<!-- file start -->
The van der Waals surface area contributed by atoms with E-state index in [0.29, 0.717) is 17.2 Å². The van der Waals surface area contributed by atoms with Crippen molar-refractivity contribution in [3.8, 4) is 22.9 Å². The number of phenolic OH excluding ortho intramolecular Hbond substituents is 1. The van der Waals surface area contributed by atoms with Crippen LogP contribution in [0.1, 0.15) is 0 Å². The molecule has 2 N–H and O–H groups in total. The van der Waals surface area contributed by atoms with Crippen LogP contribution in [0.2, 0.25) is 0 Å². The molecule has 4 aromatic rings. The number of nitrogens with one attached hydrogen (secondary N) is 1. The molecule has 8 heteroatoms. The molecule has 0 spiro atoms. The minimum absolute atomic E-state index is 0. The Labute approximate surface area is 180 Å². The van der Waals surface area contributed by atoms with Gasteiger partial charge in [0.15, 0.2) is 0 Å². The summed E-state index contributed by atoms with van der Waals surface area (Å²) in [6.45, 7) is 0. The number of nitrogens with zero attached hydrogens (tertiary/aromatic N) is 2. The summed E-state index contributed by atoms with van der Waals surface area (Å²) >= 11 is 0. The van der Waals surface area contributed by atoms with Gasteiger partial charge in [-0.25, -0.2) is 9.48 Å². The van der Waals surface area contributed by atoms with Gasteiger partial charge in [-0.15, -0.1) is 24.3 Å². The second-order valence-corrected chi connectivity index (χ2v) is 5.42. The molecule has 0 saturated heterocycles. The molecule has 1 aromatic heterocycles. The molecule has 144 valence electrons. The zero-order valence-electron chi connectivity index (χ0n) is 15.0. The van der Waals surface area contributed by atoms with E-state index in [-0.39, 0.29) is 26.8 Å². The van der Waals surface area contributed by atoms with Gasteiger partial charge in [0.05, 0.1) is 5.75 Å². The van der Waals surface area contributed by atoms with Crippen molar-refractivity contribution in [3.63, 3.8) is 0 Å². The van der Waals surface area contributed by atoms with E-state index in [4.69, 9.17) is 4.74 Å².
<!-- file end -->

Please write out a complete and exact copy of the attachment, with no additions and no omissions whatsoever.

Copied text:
The van der Waals surface area contributed by atoms with E-state index in [0.29, 0.717) is 17.2 Å². The van der Waals surface area contributed by atoms with Crippen molar-refractivity contribution in [3.8, 4) is 22.9 Å². The number of phenolic OH excluding ortho intramolecular Hbond substituents is 1. The van der Waals surface area contributed by atoms with Crippen LogP contribution in [0.1, 0.15) is 0 Å². The molecule has 2 N–H and O–H groups in total. The van der Waals surface area contributed by atoms with Crippen LogP contribution in [0.2, 0.25) is 0 Å². The molecule has 4 aromatic rings. The number of nitrogens with one attached hydrogen (secondary N) is 1. The molecule has 8 heteroatoms. The molecule has 0 spiro atoms. The minimum absolute atomic E-state index is 0. The Labute approximate surface area is 180 Å². The van der Waals surface area contributed by atoms with Gasteiger partial charge in [0.15, 0.2) is 0 Å². The summed E-state index contributed by atoms with van der Waals surface area (Å²) in [6.45, 7) is 0. The number of nitrogens with zero attached hydrogens (tertiary/aromatic N) is 2. The summed E-state index contributed by atoms with van der Waals surface area (Å²) >= 11 is 0. The van der Waals surface area contributed by atoms with Gasteiger partial charge in [-0.25, -0.2) is 9.48 Å². The van der Waals surface area contributed by atoms with Gasteiger partial charge in [-0.15, -0.1) is 24.3 Å². The second-order valence-corrected chi connectivity index (χ2v) is 5.42. The molecule has 0 saturated heterocycles. The molecule has 1 aromatic heterocycles. The molecule has 144 valence electrons. The zero-order valence-electron chi connectivity index (χ0n) is 15.0. The van der Waals surface area contributed by atoms with E-state index in [-0.39, 0.29) is 26.8 Å². The van der Waals surface area contributed by atoms with Gasteiger partial charge in [0.05, 0.1) is 5.75 Å². The van der Waals surface area contributed by atoms with Crippen molar-refractivity contribution in [3.63, 3.8) is 0 Å². The van der Waals surface area contributed by atoms with E-state index in [4.69, 9.17) is 4.74 Å².